Are today’s students in the former Soviet Union too political or not political enough? Two recent stories from Uzbekistan and Russia suggest that either way, students will end up being criticised: you’re damned if you do care and you’re damned if you don’t.
In Uzbekistan, the government has introduced a new moral code – no less than 23 pages long – in an attempt to rectify what it sees as poor behaviour amongst students. Apparently students are getting too wild for the government’s liking, with allegations of inappropriate dressing and listening to music that’s just way too foreign. The government clearly sees this as a threat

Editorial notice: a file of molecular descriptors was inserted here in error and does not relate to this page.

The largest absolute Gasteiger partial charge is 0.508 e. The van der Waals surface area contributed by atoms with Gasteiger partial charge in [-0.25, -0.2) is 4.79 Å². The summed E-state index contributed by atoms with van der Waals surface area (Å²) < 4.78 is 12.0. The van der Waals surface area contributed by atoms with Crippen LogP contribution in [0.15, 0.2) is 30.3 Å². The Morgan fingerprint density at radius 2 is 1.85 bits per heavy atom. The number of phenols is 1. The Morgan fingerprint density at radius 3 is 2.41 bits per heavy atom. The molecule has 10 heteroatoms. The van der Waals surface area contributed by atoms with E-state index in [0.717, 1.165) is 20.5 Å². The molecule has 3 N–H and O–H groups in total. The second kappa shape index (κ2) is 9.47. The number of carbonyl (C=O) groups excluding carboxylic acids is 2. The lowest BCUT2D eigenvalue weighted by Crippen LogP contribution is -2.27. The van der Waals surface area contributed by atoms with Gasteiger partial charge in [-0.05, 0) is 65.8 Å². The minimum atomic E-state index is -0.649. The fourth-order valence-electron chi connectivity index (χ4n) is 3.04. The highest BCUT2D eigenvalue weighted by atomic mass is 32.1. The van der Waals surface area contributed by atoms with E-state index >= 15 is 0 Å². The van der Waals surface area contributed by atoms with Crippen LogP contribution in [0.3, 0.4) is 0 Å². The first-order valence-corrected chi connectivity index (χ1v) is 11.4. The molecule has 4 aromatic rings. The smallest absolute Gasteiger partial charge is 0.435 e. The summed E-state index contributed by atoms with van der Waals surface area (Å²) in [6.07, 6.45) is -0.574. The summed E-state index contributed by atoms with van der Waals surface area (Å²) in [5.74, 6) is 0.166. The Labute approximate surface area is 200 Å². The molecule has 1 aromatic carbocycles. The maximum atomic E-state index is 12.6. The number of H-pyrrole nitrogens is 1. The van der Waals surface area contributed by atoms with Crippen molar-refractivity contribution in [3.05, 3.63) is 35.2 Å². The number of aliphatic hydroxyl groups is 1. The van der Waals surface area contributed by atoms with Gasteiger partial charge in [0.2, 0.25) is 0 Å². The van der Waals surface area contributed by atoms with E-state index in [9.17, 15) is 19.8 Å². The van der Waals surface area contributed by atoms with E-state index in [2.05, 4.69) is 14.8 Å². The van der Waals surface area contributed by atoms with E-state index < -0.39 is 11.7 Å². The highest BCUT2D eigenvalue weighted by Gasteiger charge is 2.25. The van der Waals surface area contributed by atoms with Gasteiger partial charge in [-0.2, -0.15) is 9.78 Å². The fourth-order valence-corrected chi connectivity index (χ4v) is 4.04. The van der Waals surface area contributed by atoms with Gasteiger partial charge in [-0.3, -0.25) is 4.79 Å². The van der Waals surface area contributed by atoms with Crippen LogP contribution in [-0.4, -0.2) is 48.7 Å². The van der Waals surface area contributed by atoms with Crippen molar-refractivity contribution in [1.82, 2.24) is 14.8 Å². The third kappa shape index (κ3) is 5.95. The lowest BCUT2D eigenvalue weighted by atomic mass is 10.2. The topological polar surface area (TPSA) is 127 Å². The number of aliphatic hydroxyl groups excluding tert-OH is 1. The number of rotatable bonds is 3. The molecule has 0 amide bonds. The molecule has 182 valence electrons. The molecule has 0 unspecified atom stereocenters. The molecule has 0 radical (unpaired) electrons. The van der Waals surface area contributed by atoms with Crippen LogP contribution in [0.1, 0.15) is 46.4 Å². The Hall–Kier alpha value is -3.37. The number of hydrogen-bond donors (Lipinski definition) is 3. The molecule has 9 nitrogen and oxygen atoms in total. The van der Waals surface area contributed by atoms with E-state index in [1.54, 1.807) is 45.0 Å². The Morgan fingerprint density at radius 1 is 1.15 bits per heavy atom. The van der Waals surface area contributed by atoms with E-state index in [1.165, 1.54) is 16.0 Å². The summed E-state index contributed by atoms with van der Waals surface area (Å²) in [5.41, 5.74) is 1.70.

On the other hand, a visiting student at the Moscow State Institute of International Relations in Russia has posted a well-written critique of the lack of politics at the Institute. The author sees this as contrary given that graduates of the Institute often go on to high-level positions in government and business. A small murmur of interest has arisen at the Institute since the post-election demonstrations in Russia in December 2011, but whether this is maintained remains to be seen.
I’d love to hear what current students in the region have to say about this.
One thought on “Students: heads you lose, tails you lose”
Just to say that if anyone is trying to link through to the Open Democracy.net article about Moscow State Institute of International Relations today, 18 January, you won’t be able to! They’ve taken their site down today to support web freedom. It should be back up tomorrow.